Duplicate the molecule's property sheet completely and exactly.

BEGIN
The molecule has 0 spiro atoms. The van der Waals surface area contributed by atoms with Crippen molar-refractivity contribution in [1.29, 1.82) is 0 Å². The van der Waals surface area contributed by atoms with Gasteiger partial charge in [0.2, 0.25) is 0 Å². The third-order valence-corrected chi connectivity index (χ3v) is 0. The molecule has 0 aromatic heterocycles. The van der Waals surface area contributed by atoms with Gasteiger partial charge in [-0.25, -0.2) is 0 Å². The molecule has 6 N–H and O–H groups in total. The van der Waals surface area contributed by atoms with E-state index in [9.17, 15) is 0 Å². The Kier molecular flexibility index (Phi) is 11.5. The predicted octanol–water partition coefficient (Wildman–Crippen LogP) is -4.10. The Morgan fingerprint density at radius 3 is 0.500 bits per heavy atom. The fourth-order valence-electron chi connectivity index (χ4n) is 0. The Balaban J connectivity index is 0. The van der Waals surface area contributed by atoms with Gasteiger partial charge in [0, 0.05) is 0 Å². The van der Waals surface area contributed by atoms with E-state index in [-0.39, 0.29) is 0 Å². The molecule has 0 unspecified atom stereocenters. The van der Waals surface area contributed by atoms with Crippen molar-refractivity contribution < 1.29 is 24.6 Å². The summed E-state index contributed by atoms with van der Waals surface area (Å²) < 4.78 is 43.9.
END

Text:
The molecule has 0 spiro atoms. The van der Waals surface area contributed by atoms with Crippen molar-refractivity contribution in [1.29, 1.82) is 0 Å². The van der Waals surface area contributed by atoms with Gasteiger partial charge in [0.2, 0.25) is 0 Å². The third-order valence-corrected chi connectivity index (χ3v) is 0. The molecule has 0 aromatic heterocycles. The van der Waals surface area contributed by atoms with Gasteiger partial charge in [-0.25, -0.2) is 0 Å². The molecule has 6 N–H and O–H groups in total. The van der Waals surface area contributed by atoms with E-state index in [9.17, 15) is 0 Å². The Kier molecular flexibility index (Phi) is 11.5. The predicted octanol–water partition coefficient (Wildman–Crippen LogP) is -4.10. The Morgan fingerprint density at radius 3 is 0.500 bits per heavy atom. The fourth-order valence-electron chi connectivity index (χ4n) is 0. The Balaban J connectivity index is 0. The van der Waals surface area contributed by atoms with Gasteiger partial charge in [0, 0.05) is 0 Å². The van der Waals surface area contributed by atoms with E-state index in [-0.39, 0.29) is 0 Å². The molecule has 0 unspecified atom stereocenters. The van der Waals surface area contributed by atoms with Crippen molar-refractivity contribution < 1.29 is 24.6 Å². The summed E-state index contributed by atoms with van der Waals surface area (Å²) < 4.78 is 43.9.